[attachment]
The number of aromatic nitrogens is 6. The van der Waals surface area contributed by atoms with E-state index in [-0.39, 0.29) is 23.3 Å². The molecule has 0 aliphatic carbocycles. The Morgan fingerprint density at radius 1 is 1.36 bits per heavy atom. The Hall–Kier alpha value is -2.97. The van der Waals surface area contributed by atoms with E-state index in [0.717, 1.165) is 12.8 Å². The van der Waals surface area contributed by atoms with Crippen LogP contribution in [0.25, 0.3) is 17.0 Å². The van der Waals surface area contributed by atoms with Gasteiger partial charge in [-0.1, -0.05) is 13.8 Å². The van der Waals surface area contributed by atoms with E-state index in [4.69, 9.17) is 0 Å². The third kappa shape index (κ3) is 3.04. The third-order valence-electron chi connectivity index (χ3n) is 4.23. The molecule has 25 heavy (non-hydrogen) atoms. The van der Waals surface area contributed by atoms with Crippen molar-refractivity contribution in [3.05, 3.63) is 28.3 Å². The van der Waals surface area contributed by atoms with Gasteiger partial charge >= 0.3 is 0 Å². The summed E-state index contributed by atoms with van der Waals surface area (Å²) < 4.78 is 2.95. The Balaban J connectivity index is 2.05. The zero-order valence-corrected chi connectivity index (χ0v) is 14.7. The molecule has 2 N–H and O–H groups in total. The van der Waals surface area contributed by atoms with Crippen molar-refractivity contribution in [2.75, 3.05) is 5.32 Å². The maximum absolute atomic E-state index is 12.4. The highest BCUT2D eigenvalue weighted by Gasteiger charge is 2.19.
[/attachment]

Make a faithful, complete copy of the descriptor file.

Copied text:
The number of aromatic nitrogens is 6. The van der Waals surface area contributed by atoms with E-state index in [-0.39, 0.29) is 23.3 Å². The molecule has 0 aliphatic carbocycles. The Morgan fingerprint density at radius 1 is 1.36 bits per heavy atom. The Hall–Kier alpha value is -2.97. The van der Waals surface area contributed by atoms with E-state index in [0.717, 1.165) is 12.8 Å². The van der Waals surface area contributed by atoms with Crippen LogP contribution in [0.25, 0.3) is 17.0 Å². The van der Waals surface area contributed by atoms with Gasteiger partial charge in [-0.1, -0.05) is 13.8 Å². The van der Waals surface area contributed by atoms with E-state index in [4.69, 9.17) is 0 Å². The third kappa shape index (κ3) is 3.04. The third-order valence-electron chi connectivity index (χ3n) is 4.23. The molecule has 25 heavy (non-hydrogen) atoms. The van der Waals surface area contributed by atoms with Crippen molar-refractivity contribution in [3.05, 3.63) is 28.3 Å². The van der Waals surface area contributed by atoms with Gasteiger partial charge >= 0.3 is 0 Å². The summed E-state index contributed by atoms with van der Waals surface area (Å²) < 4.78 is 2.95. The Balaban J connectivity index is 2.05. The zero-order valence-corrected chi connectivity index (χ0v) is 14.7. The molecule has 2 N–H and O–H groups in total. The van der Waals surface area contributed by atoms with Crippen molar-refractivity contribution in [2.75, 3.05) is 5.32 Å². The maximum absolute atomic E-state index is 12.4. The highest BCUT2D eigenvalue weighted by Gasteiger charge is 2.19.